Introduction to Critical Thinking andEthical Decision Making• The Moral Ground Model: A Virtue-Based Nursing Model– implies that nurses may start at agroundless, uneducated state of moralfunctioning– the nurse can move toward flourishingmoral ground by traveling along a path ofintellectual and moral virtues
The Moral Ground Model: AVirtue-Based Nursing Model• Moral Ground Model Virtues– Moral Virtues• truthfulness, gentleness, compassion, lovingkindness, just generosity, courage, sympatheticjoy, equanimity– Intellectual• insight, practical wisdom
Introduction to Critical Thinking andEthical Decision Making• Nurse as Part of a Health Care Team– many problematic bioethical decisions will not bemade unilaterally– an ethics committee usually consists ofphysicians, nurses, an on-staff chaplain, a socialworker, a representative of the organization’sadministrative staff, possibly a legal representativeand community representatives, and othersdrafted by the team.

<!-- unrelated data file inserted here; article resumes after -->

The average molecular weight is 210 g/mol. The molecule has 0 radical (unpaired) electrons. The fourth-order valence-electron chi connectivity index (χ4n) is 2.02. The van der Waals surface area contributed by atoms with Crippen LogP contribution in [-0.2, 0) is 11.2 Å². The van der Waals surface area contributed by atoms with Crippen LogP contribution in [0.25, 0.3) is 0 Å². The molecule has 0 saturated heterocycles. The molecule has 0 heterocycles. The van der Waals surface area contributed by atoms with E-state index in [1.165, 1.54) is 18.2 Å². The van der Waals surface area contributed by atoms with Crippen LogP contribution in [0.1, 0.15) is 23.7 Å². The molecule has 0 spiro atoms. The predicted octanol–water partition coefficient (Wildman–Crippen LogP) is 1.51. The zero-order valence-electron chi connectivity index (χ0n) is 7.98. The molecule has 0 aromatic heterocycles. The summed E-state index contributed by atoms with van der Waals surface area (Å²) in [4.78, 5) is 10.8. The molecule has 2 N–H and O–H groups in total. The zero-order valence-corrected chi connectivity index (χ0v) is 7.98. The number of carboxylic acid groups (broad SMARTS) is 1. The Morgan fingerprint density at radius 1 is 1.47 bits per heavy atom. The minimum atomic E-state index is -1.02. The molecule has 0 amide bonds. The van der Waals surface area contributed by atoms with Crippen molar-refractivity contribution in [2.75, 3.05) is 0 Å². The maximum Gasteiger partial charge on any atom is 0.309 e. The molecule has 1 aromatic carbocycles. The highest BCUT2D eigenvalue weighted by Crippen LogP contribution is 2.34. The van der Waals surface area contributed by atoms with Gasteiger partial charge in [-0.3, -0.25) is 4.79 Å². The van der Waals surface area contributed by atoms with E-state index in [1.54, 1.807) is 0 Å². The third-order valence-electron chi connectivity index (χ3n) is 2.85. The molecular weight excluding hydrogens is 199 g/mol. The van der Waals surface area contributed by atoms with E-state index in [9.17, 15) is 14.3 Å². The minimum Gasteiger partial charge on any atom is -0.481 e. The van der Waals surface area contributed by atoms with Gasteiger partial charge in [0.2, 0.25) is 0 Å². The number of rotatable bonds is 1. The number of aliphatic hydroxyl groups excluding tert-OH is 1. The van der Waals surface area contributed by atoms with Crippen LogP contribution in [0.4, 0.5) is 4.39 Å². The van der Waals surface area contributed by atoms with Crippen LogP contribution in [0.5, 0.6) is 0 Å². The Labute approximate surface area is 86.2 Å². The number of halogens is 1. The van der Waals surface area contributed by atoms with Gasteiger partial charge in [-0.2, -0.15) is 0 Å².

Introduction to Critical Thinking andEthical Decision Making• Nurse as Part of a Health Care Team– also, the involved patient, the patient’s family, or asurrogate decision maker may meet with one ormore committee members
Introduction to Critical Thinking andEthical Decision Making• The Four Topics Approach to EthicalDecision Making– Case-based approach allows nurses andother health care professionals to constructthe facts of a case in a structured formatthat facilitates critical thinking about ethicalproblems.
Introduction to Critical Thinking andEthical Decision Making• The Four Topics Approach to EthicalDecision Making– Cases are analyzed according to fourtopics: “medical indications, patientpreferences, quality of life, and contextualfeatures”
A particular slide catching your eye?
Clipping is a handy way to collect important slides you want to go back to later.